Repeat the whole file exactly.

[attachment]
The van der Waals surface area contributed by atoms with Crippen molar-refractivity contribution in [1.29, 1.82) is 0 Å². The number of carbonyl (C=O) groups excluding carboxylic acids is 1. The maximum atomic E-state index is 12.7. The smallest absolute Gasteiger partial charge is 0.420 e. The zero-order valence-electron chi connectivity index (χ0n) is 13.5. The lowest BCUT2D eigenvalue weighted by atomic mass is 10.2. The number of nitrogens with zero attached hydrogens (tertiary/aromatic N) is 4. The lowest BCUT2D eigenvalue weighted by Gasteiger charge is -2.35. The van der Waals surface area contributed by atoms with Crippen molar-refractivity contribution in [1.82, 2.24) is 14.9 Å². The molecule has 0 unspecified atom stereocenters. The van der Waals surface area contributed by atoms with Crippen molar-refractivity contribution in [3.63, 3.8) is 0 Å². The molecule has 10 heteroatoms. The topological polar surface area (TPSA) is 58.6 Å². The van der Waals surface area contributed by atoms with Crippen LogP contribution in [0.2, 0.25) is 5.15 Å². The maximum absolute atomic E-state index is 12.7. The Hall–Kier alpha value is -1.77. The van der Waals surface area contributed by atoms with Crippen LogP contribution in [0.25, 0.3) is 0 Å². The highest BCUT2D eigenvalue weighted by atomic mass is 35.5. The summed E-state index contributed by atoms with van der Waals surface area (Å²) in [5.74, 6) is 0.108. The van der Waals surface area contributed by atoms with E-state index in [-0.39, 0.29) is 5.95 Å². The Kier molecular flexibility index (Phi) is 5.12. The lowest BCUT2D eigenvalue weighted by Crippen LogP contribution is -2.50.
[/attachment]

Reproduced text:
The van der Waals surface area contributed by atoms with Crippen molar-refractivity contribution in [1.29, 1.82) is 0 Å². The number of carbonyl (C=O) groups excluding carboxylic acids is 1. The maximum atomic E-state index is 12.7. The smallest absolute Gasteiger partial charge is 0.420 e. The zero-order valence-electron chi connectivity index (χ0n) is 13.5. The lowest BCUT2D eigenvalue weighted by atomic mass is 10.2. The number of nitrogens with zero attached hydrogens (tertiary/aromatic N) is 4. The lowest BCUT2D eigenvalue weighted by Gasteiger charge is -2.35. The van der Waals surface area contributed by atoms with Crippen molar-refractivity contribution in [1.82, 2.24) is 14.9 Å². The molecule has 0 unspecified atom stereocenters. The van der Waals surface area contributed by atoms with Crippen molar-refractivity contribution in [3.63, 3.8) is 0 Å². The molecule has 10 heteroatoms. The topological polar surface area (TPSA) is 58.6 Å². The van der Waals surface area contributed by atoms with Crippen LogP contribution in [0.2, 0.25) is 5.15 Å². The maximum absolute atomic E-state index is 12.7. The Hall–Kier alpha value is -1.77. The van der Waals surface area contributed by atoms with Crippen LogP contribution in [0.25, 0.3) is 0 Å². The highest BCUT2D eigenvalue weighted by atomic mass is 35.5. The summed E-state index contributed by atoms with van der Waals surface area (Å²) in [5.74, 6) is 0.108. The van der Waals surface area contributed by atoms with E-state index in [-0.39, 0.29) is 5.95 Å². The Kier molecular flexibility index (Phi) is 5.12. The lowest BCUT2D eigenvalue weighted by Crippen LogP contribution is -2.50.